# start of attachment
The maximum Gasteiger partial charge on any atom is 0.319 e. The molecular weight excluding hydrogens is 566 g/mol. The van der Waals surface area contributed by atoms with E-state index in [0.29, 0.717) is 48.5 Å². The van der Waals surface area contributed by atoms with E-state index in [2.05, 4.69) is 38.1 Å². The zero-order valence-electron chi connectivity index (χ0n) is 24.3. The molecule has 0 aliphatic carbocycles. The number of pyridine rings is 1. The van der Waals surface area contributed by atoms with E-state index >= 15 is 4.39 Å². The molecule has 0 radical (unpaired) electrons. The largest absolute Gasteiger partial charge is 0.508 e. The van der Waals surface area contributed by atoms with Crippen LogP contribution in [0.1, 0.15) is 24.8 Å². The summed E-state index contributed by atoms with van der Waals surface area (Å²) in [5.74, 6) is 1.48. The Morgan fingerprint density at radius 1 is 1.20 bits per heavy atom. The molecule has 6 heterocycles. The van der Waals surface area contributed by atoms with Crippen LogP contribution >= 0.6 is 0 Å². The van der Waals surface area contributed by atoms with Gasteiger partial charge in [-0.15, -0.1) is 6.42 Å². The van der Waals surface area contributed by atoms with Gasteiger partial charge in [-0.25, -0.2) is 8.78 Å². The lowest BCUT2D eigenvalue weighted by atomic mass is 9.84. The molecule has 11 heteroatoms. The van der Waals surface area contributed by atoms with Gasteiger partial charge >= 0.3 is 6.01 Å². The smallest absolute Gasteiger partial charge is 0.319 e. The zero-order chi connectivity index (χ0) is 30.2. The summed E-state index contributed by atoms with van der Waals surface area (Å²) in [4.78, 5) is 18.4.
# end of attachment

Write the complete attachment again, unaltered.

The maximum Gasteiger partial charge on any atom is 0.319 e. The molecular weight excluding hydrogens is 566 g/mol. The van der Waals surface area contributed by atoms with E-state index in [0.29, 0.717) is 48.5 Å². The van der Waals surface area contributed by atoms with E-state index in [2.05, 4.69) is 38.1 Å². The zero-order valence-electron chi connectivity index (χ0n) is 24.3. The molecule has 0 aliphatic carbocycles. The number of pyridine rings is 1. The van der Waals surface area contributed by atoms with E-state index >= 15 is 4.39 Å². The molecule has 0 radical (unpaired) electrons. The largest absolute Gasteiger partial charge is 0.508 e. The van der Waals surface area contributed by atoms with Crippen LogP contribution in [0.1, 0.15) is 24.8 Å². The summed E-state index contributed by atoms with van der Waals surface area (Å²) in [5.74, 6) is 1.48. The Morgan fingerprint density at radius 1 is 1.20 bits per heavy atom. The molecule has 6 heterocycles. The van der Waals surface area contributed by atoms with Crippen LogP contribution >= 0.6 is 0 Å². The van der Waals surface area contributed by atoms with Gasteiger partial charge in [-0.15, -0.1) is 6.42 Å². The van der Waals surface area contributed by atoms with Gasteiger partial charge in [-0.25, -0.2) is 8.78 Å². The lowest BCUT2D eigenvalue weighted by atomic mass is 9.84. The molecule has 11 heteroatoms. The van der Waals surface area contributed by atoms with Gasteiger partial charge >= 0.3 is 6.01 Å². The smallest absolute Gasteiger partial charge is 0.319 e. The zero-order chi connectivity index (χ0) is 30.2. The summed E-state index contributed by atoms with van der Waals surface area (Å²) in [4.78, 5) is 18.4.